Saint Nicholas, Bishop of Myra  (present day Turkey) c270-c326AD


The story is partly lost in the intervening 17 centuries, but the core of it goes like this.

A man with three daughters, probably becoming teenagers, as if that isn't stress enough, has fallen into abject poverty. There is no way out. He offers his girls to traffickers, and they are destined to become slaves, somebody’s property or worse sold into prostitution. Nicholas, who may have come from a wealthy family, gave the girls money, (three gold coins?) enough to free them from slavery, and by all accounts settles their dowries. They can get married, the best route to safety for a woman in the Eastern Roman Empire. 

Nicholas was born in about 270 AD in the Greek coastal town of Patara, now a Turkish resort. Orphaned quite young he was brought up in a Christian household by his uncle. He must have had enough money for pilgrimage as he spent some time in the Holy Land. On return to his home region of Lycia he was made bishop of Myra another coastal town, present day Demre, in Turkey. Remains of his church still stand, although the Turkish authorities are not really sure what to do with them.  They have been re designated  as the "Santa Klaus museum". To help the tourist industry?

Nicholas faced persecution under Diocletian (c302AD) but survived it. Some accounts list him as attending the Council of Nicaea in 325AD. He would have been in his 50s. The council of Nicaea was ordered by the Christian Emperor Constantine the Great to sort out doctrinal issues, especially the heresy of Arius. Out of that came the Nicaean Creed which we use today. Nicholas died in about 326, some put it as late as 343, and was interred in his cathedral.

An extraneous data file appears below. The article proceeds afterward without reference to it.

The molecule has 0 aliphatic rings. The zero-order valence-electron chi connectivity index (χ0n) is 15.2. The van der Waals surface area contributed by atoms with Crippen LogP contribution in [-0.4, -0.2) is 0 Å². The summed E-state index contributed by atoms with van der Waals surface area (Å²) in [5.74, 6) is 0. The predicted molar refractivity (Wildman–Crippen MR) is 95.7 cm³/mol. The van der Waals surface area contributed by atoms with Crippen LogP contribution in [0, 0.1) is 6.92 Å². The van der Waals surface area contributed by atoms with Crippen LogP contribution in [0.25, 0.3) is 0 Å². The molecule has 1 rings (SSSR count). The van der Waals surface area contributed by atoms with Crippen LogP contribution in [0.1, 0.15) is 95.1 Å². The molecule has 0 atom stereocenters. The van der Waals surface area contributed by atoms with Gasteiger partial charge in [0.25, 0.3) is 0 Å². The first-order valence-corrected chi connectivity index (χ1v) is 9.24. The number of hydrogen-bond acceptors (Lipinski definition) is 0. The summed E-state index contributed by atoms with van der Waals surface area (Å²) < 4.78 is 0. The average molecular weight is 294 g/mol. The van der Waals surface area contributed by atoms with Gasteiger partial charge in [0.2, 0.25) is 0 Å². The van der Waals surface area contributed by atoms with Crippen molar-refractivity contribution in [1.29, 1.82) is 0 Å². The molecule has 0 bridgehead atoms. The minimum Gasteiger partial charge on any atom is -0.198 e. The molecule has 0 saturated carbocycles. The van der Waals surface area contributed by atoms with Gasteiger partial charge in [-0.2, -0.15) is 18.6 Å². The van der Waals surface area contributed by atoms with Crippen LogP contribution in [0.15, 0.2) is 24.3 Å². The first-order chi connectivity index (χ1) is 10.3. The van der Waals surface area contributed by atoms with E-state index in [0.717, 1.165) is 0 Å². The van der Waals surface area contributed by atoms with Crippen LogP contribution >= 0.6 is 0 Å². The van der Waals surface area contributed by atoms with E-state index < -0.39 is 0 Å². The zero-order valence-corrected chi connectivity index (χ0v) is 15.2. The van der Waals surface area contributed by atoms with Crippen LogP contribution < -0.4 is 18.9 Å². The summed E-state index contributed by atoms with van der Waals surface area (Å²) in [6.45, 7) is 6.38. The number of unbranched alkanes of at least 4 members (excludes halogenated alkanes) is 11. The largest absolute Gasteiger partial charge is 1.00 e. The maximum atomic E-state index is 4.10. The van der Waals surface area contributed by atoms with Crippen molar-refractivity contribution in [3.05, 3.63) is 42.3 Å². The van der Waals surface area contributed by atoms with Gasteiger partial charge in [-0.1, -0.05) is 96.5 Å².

Fast forward 7 centuries and in 1087 when the Seljuk tribes threatened Christianity in the area, coastal traders from Bari in southern Italy made off with the relics of the saint for safe keeping!  A nice excuse for theft, and for considerable profit one suspects. And so the Saint came to be to the focus of pilgrimage and devotion in Italy and his basilica and a local monastery thrives in Bari to this day. Less cynically however, this move created a bridge between western Roman Catholicism and the Eastern Orthodox. Our present Pope used Bari for that reason as a base for dialogue and prayers for the Syrian people and the Syrian church in the present civil war.

Nicholas remains a popular saint without any of the trappings of Santa Klaus and the modern consumerism that explodes on us a Christmas time.  350 Belgian and about 400 English churches are dedicated to him, including Pluckley. He is the patron saint of children,  sailors,  and many other deserving folk,  including pawnbrokers, whose sign to this day is three gold coins. He is celebrated on December 6th.

The Festival of Christ the King; an historical note


One might have thought that the feast of Christ the King was an ancient fixture in the Church's calendar.  Medieval celebrations to round off the Church’s liturgical year?  Not so!  The festival was instituted by Pope Pius XI as recently as 1925. 


What was on his mind?


His concern was twofold.  Mostly he was aware that many Roman Catholics were seduced by the popular and charismatic Benito Mussolini, and flocked to support his fascist ideology with its undertones of violence and promises of making Italy great again.